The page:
[274] Then the mourners rush wildly upon the dense heaps of bloodless slain; among the high-piled corpses of the heroes a mother recognises her woven work, a wife her gift. Among the winding shores all heaven is filled with their lamentation. Some clutch at faint breathings and wounds yet bubbling loud, some, all too late, close eyelids with their hands. But when in the midst of the heaps the king’s pale corpse was found, then as though every other region kept silent from sad lament, even so loud are the cries of servants and of mothers, so do the whole multitude turn toward him alone. The Minyae, weeping and sick at heart, stand round about, bewailing the awful deed and the stroke of the Aesonian spear, and console their prince in his unhappy lot.

[286] He, when he saw the locks now matted with rich blood and the pallid cheeks and the darts shattered on the breast he loved, nor recognised in his host the face known but yesterday, groaned and clasping his friend’s limbs cried: “Thee at least night holds, hapless one, ay, but knowing naught of madness so dire nor bitterly making appeal to friendship’s bond: but to me sorrow-bearing has come the light. Ah, what colloquy is this of ours! to how strange a welcome has Fortune brought me back! Thought I ever that my hand could lay thee low (that alone was lacking to my destiny), or was I so minded, friend, when I left these dwellings? Yet if it was still our doom to fight, and the gods above so willed it, were it not more just that I should now be lying dead, and thou rather at fault and grieving over me? Nor should I now be blaming the grotto of the Clarian god and the oak trees of the Thunderer; was it such battles, such triumphs they appointed me? Could the seers in their knowledge keep silence of such horrors, when they sang of the cruel death of my aged sire and of so much woe beside? Alas, under heaven’s displeasure did I see this realm! where now can I return? what land will receive me with friendly welcome? what land will not debar me even from its extremest shore? Heaven has begrudged me that having ravaged the lands of distant Phasis and the wealth of Scythia I should return to these shores, or march then to avenge thee on thy foes. Yet may I press cheek and breast to breast, and strain thy pale limbs in my embrace. Come, men, roll funeral tree-trunks to the shores, and give solemn lustration to our comrades’ pyres; afford due to the slain, such as Cyzicus would have paid to our own burnings.”

[314] On the other side Clite, her torn tresses streaming over her husband’s face, calls the wretched train of women to join her mourning, and thus she cries: “Oh husband, torn from me in thy prime, thou takest all things with thee; no offspring nor any joy have I had of thee, whereby I might endure thy fate, noblest of men, cheating my grief with feeble solace. Mygdon’s armed might and deadly war bereft me of my sire, and of the home where I was born, and powerful Trivia’s secret shaft laid my mother low: thou who alone to me wert spouse and brother and parent and my sole hope from earliest maidenhood dost now abandon me (O misery!), and heaven with one blow has smitten all our city. Ah, Cyzicus, I saw thee not even holding out thy hands to me in the hour of death, nor caught any word of counsel to me; nay, in my chamber I complained of thy tarrying, and ah! in what plight hast thou come back to me who ne’er conceived so dire a fear!” Scarce in their grief can Pollux with twin Castor raise her up as she clings fast and drags with her the neck she still embraces.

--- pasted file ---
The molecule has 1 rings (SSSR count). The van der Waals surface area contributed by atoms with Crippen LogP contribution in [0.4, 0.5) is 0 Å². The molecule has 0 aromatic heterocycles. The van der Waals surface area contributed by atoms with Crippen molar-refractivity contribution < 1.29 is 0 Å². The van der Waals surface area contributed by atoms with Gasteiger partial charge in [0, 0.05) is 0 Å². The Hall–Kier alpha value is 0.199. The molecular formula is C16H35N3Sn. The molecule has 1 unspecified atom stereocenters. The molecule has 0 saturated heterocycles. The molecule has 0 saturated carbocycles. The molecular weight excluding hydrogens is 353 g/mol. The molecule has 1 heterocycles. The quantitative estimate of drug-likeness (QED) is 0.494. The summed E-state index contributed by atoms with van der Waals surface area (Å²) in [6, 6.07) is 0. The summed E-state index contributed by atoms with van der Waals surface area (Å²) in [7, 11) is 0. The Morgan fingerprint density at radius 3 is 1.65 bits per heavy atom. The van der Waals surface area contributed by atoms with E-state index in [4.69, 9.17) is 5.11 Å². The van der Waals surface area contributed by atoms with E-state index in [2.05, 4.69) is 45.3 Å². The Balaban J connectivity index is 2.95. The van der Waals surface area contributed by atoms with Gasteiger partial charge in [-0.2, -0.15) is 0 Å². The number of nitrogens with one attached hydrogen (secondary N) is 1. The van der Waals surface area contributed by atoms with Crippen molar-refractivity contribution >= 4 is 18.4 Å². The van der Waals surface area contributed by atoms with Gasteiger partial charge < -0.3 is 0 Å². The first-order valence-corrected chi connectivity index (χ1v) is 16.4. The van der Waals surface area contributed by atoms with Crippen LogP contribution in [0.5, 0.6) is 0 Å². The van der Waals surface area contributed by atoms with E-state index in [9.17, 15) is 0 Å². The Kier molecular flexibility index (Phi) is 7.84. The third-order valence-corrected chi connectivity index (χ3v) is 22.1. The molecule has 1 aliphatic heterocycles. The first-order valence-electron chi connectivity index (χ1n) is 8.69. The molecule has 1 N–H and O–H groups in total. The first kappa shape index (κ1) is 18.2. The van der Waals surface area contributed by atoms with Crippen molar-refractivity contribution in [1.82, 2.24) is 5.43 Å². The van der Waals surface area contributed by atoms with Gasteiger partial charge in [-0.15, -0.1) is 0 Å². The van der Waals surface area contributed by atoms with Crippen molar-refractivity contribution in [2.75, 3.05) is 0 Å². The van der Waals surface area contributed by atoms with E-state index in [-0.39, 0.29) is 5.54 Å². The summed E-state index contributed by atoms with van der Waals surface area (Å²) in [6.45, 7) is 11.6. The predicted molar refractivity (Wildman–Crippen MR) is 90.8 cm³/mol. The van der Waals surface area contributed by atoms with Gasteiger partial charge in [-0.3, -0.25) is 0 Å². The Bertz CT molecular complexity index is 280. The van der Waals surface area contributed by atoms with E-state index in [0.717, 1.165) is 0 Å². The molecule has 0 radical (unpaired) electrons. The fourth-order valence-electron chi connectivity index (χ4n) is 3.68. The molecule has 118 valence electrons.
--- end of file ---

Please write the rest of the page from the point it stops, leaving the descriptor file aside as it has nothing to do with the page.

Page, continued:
[332] Meanwhile in rivalry laying bare the hills they press on with countless pyres and deck them and sadly set the bodies on the summit; the steed goes with drooping neck, nor tarry the hunting bands of hounds nor droves of cattle14; as each man’s skill of hand or fortune, or sorrow for his kin, so are their offerings to the dead. Conspicuous from afar is the king upon the midmost pyre: the son of Aeson, his face convulsed with repeated sobs, lifts him and lays him down upon the lofty purple. He makes gift of raiment gold-embroidered and glowing with crimson dye, torn in haste from the looms by Hypsipyle when the south winds called; thereon he casts the helm and the baldric that the king held dear; he with his face turned toward his city holds in his hand the sceptre that his forefather bore of old. For since no offspring nor indeed any of his blood survived him, he bears back to his sire the proud emblem of his realm. Then thrice trembled the stricken pyres as the Minyae traced their armed circuit, thrice shuddered the air with the bugles’ mournful clamour; then with final shout they threw the brands, and the toil-wrought heap is dissolved into the winds, and the waters gleam with the leaping flames.

[352] In very truth this fate was laid up for prince and people, what time the trees fell on the Pelian mount; this fate had threatening birds and presaging thunder-brands borne far overseas announced. But who is not fain to reject heaven’s earliest omens, and prophesy for himself long years to come? And now the ashes had had their meed of honour, now with failing steps the waives and the children depart; at last the waters have rest from the discordant, sleepless lamentation: as when in mid-spring the birds have returned to their native north, and Memphis is silent now, and their yearly tarrying-ground on sunny Nile.